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Recommendations to weaken the B.C. carbon tax would be a step backwards
Working on climate change issues can be challenging, especially when you compare what climate scientists say needs to be done with what politicians are (or are not) doing. Tuesday was a particularly challenging day.
That's when the British Columbia Select Standing Committee on Finance and Government Services released 75 recommendations for the 2012 B.C. budget. Included in the 75 were five recommendations about B.C.'s carbon tax and cap-and-trade rules that conveyed little interest in building on the positive steps already taken to address climate change in the province.
The most troubling recommendations were capping the carbon tax in July 2012, adding exemptions to its coverage and discontinuing efforts to help with the development of a regional cap-and-trade system.
Collectively, the recommendations ignore the warnings being delivered on an almost daily basis about the havoc climate change is going to wreak on our environment and our economic prosperity, which the Committee says it is trying to improve.
Take for instance last week's report from the International Energy Agency that basically says we have five years to turn things around if we want to have any chance of averting catastrophic climate change. Or a recent report from the National Round Table on Environment and the Economy that warns that Canada could lose up to 25 per cent of its gross domestic product (GDP) if we allow that worst-case scenario to come to fruition.
Ideally the Committee would have produced
some forward-looking recommendations to further the province's climate change
plan — recommendations that respond to the alarm bells we've been hearing for
years and tap into the economic opportunity
presented to B.C. in the form of clean energy.
What would more forward-looking recommendations look like? Here are a few ideas:
- Instead of proposing to cap the carbon tax, why not propose to continue to increase it so it provides a stronger incentive to shift to clean energy? This would also create space for a conversation about the best ways to invest the revenue. That could include opportunities such as transit, and district heating systems. Public polling we commissioned in April shows support for many of these types of spending priorities.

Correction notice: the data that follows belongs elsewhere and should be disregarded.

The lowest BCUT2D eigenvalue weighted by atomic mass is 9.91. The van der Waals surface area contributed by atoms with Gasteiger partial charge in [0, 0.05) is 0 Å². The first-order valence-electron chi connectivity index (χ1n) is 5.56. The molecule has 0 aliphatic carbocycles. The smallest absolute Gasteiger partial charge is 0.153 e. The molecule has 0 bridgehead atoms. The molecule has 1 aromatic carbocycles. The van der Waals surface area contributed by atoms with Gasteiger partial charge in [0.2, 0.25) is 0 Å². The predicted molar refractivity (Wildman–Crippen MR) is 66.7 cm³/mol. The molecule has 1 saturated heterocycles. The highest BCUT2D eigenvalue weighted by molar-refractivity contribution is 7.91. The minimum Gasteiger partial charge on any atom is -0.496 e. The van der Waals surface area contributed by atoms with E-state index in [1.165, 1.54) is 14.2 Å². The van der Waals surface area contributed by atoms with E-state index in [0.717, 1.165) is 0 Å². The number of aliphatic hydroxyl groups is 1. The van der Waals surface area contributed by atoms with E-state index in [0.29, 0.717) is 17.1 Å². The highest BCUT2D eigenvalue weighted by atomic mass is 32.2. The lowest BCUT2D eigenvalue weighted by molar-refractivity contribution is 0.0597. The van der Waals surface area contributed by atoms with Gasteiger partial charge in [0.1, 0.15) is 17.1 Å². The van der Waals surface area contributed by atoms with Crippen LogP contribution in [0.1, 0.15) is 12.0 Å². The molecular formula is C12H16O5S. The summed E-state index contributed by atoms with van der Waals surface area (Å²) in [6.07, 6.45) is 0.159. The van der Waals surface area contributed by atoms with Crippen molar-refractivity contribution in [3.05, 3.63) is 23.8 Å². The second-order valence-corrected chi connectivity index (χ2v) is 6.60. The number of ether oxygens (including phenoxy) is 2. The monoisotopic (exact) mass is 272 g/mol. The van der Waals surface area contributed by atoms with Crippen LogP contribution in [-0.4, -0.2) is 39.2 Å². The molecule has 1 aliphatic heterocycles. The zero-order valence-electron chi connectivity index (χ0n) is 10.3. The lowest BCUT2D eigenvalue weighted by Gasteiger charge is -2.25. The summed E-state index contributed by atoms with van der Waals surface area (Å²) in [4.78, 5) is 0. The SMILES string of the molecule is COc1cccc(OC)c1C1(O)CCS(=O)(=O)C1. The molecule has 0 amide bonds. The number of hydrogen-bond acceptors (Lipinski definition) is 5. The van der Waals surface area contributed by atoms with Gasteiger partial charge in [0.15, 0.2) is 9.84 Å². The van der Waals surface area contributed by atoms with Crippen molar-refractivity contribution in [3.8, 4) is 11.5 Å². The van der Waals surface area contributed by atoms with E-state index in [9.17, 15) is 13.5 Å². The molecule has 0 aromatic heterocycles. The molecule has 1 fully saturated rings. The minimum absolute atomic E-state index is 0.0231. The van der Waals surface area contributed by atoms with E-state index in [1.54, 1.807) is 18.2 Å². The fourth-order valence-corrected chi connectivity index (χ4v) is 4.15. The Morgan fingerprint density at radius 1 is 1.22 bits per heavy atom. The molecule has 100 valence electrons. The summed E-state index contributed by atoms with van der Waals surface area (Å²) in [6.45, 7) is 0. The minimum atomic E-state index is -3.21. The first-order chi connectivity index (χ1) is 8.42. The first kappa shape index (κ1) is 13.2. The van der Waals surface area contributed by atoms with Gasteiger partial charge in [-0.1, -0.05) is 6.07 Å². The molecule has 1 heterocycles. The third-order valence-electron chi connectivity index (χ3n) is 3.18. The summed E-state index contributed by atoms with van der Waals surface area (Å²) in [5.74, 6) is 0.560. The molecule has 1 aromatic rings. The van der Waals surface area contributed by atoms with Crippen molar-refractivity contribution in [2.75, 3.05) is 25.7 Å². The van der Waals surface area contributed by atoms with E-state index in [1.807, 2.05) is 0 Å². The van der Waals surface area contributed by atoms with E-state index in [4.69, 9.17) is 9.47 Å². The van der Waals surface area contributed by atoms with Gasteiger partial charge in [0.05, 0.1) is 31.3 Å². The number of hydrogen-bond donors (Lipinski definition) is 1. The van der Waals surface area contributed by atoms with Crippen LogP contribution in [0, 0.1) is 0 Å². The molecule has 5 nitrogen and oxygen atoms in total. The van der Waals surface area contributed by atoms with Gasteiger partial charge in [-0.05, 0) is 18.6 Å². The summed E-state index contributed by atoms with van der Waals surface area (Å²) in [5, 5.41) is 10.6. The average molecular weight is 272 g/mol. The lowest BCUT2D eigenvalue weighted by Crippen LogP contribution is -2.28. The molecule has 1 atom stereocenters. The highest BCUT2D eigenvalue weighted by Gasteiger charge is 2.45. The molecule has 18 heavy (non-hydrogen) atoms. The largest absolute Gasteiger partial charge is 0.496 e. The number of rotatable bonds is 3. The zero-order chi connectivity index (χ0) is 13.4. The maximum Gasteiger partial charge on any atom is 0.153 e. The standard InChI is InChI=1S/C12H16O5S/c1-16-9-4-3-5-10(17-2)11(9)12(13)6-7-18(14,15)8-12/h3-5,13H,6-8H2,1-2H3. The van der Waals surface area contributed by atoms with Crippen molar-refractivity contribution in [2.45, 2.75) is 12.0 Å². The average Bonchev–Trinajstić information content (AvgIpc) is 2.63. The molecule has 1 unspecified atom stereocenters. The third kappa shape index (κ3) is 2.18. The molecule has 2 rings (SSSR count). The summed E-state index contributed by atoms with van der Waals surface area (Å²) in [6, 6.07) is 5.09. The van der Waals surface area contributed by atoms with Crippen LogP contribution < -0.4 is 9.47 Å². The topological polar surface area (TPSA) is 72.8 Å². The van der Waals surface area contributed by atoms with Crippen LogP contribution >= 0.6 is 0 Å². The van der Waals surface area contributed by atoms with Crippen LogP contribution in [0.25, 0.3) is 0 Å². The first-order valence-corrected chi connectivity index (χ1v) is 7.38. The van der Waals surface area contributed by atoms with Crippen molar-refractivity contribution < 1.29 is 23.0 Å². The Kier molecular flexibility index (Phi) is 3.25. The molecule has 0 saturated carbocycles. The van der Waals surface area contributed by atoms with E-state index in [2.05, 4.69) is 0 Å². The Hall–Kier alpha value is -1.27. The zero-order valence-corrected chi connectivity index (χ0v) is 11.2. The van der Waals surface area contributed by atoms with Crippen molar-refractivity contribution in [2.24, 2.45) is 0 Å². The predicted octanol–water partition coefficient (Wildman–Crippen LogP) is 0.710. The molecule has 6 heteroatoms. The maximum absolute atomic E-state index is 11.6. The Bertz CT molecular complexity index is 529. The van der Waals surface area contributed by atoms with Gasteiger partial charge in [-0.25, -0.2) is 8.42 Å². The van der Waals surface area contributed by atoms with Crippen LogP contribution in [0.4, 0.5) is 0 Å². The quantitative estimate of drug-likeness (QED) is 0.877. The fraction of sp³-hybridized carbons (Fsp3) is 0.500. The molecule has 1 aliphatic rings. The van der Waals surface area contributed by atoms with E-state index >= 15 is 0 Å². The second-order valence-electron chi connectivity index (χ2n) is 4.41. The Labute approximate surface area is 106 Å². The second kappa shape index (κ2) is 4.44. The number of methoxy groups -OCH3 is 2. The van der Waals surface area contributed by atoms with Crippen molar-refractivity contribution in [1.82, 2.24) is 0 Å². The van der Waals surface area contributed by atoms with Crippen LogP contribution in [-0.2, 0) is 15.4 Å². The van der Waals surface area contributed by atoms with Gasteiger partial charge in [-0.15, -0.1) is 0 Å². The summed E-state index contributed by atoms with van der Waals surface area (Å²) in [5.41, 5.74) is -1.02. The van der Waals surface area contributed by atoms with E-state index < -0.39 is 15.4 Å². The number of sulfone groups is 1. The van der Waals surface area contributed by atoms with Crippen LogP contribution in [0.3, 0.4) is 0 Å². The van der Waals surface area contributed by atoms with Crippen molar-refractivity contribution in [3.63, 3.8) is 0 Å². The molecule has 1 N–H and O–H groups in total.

- Instead of proposing to introduce new loopholes in the carbon tax's coverage, why not use a portion of carbon tax revenue to make targeted investments where there are legitimate concerns about competitiveness? Furthermore, why not propose closing the existing loopholes in the carbon tax's coverage that give an unwarranted free pass to upwards of 10 per cent of the province's greenhouse gas pollution? The same public polling strongly suggests that British Columbians would support these ideas.
- Instead of proposing to stop cap-and-trade spending, why not continue engaging potential partners and increase our efforts to tell B.C.'s success story with the carbon tax? If we're serious about bringing more partners to the table the last thing we should be doing is disengaging.
Several reactions to the recommendations suggest there may be some opportunities to move to a more forward-looking conversation. B.C.'s Environment Minister distanced himself from the recommendations, pointing out that the province is moving at an appropriate pace on the carbon tax and cap-and-trade. And on the opposition side of the legislature, the NDP deputy chair of the Committee indicated discomfort with 20 per cent of the report's recommendations (although he did not say exactly which 20 per cent he disagreed with).
The next couple of months will be telling as B.C. sets the stage for its 2012 budget in February. The Committee's recommendations are not binding and it will ultimately be up to the Finance Minister to make the decisions. Here's hoping the Committees recommendations fall on deaf ears that are more interested in a forward-looking agenda.
Matt Horne is a policy expert with the Pembina Institute. He is based in Vancouver.